Snoop closes £10m on Seedrs
Updated 05/11/202: Snoop closed its round with £10,008,270 from 1,725 investors.
Snoop, the app founded by ex-Virgin Money execs to save consumers money on their bills, has landed £10 million on Seedrs.
The start-up, which is headed up by former Virgin Money CEO, Dame Jayne-Anne Gadhia, began crowdfunding in September. Towards the end of its campaign, it launched a 20% discount for investors.
The initial target was £5 million. One of the investors is the UK government’s Future Fund, which matched the round and hence makes up half of the total.
The fresh funding follows a £3 million investment from Travelex’s founder Sir Lloyd Dorfman in April. Existing investors Havisham Group and Salesforce Ventures also participated in the Travelex-led round, which came to £3.2 million.
Total raised to date by the start-up is £19 million.
The app, launched earlier in April, believes it can save an average household £1,500 annually on bills and subscriptions. Be that with personal banking, insurance, energy, mortgage or telecom providers.
The fintech uses artificial intelligence (AI) to scour the internet on behalf of users to find the best deals. All the while, it uses OpenWrk’s open banking technology to keep an eye on users’ bills to make sure they aren’t being overcharged by their providers.
How does Snoop plan to monetise?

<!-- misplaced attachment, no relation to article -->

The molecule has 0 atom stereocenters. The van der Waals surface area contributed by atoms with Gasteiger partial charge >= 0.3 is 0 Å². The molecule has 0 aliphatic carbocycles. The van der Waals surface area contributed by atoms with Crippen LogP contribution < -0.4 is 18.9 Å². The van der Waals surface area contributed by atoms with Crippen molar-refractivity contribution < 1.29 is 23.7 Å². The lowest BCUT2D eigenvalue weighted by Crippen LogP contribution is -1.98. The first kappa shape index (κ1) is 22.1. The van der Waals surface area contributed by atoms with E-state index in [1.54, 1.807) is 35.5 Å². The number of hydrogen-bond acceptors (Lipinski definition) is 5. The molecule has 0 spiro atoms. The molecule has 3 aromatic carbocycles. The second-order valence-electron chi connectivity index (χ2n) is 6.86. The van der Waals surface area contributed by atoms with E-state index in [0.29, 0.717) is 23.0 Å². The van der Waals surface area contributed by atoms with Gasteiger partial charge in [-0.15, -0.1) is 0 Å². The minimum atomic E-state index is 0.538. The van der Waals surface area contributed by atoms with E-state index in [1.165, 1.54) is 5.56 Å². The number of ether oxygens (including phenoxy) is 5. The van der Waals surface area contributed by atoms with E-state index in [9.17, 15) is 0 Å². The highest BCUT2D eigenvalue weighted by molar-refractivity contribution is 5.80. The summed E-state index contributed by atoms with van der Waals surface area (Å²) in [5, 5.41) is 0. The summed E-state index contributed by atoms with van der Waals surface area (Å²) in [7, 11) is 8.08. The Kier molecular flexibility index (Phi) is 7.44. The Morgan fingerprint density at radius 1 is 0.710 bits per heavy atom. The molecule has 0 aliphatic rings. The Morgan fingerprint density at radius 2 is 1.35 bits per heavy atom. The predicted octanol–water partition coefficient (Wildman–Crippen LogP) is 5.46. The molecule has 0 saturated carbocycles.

Currently, Snoop is working off the freemium model for consumers that many of its fintech peers started out on. But it also began with two business-based revenue streams.
One is switching commission, which sees Snoop earn money every time a customer moves to a new product on the start-up’s recommendation.
These products sit in four categories: energy, mobile phone, broadband, and life insurance providers. But Snoop says it aims to grow to 11 “quickly”.
The other is partnership deals, which sees the partner pay in return for reward schemes offered through Snoop’s feed. The start-up does accept tips from customers too, but this is likely miniscule in comparison to the aforementioned two revenue drivers.
In the next year, Snoop says on its Seedrs page that it wants to develop two further revenue streams.
One will be around paid-for services based on new features. The other will centre around a “new business-to-business (B2B) revenue stream”, offering data products based on the anonymised consumer spending analysis Snoop has gathered to date.